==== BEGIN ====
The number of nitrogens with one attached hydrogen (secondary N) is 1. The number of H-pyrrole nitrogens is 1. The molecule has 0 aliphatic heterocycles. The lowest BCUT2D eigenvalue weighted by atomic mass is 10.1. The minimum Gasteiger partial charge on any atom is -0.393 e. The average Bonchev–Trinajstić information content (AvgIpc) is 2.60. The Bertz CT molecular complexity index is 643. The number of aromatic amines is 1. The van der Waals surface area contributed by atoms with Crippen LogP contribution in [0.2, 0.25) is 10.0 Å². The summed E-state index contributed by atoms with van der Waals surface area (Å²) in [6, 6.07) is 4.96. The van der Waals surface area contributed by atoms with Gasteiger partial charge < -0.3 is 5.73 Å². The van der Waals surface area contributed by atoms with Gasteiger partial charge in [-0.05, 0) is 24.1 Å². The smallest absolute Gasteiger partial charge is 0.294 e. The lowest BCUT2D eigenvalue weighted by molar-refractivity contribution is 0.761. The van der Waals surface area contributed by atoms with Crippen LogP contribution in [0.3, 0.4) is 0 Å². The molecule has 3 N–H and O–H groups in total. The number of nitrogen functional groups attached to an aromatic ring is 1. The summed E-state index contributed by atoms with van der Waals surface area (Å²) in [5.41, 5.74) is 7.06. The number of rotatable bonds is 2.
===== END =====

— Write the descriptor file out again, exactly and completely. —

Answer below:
The number of nitrogens with one attached hydrogen (secondary N) is 1. The number of H-pyrrole nitrogens is 1. The molecule has 0 aliphatic heterocycles. The lowest BCUT2D eigenvalue weighted by atomic mass is 10.1. The minimum Gasteiger partial charge on any atom is -0.393 e. The average Bonchev–Trinajstić information content (AvgIpc) is 2.60. The Bertz CT molecular complexity index is 643. The number of aromatic amines is 1. The van der Waals surface area contributed by atoms with Crippen LogP contribution in [0.2, 0.25) is 10.0 Å². The summed E-state index contributed by atoms with van der Waals surface area (Å²) in [6, 6.07) is 4.96. The van der Waals surface area contributed by atoms with Gasteiger partial charge < -0.3 is 5.73 Å². The van der Waals surface area contributed by atoms with Gasteiger partial charge in [-0.05, 0) is 24.1 Å². The smallest absolute Gasteiger partial charge is 0.294 e. The lowest BCUT2D eigenvalue weighted by molar-refractivity contribution is 0.761. The van der Waals surface area contributed by atoms with Crippen LogP contribution in [0.3, 0.4) is 0 Å². The molecule has 3 N–H and O–H groups in total. The number of nitrogen functional groups attached to an aromatic ring is 1. The summed E-state index contributed by atoms with van der Waals surface area (Å²) in [5.41, 5.74) is 7.06. The number of rotatable bonds is 2.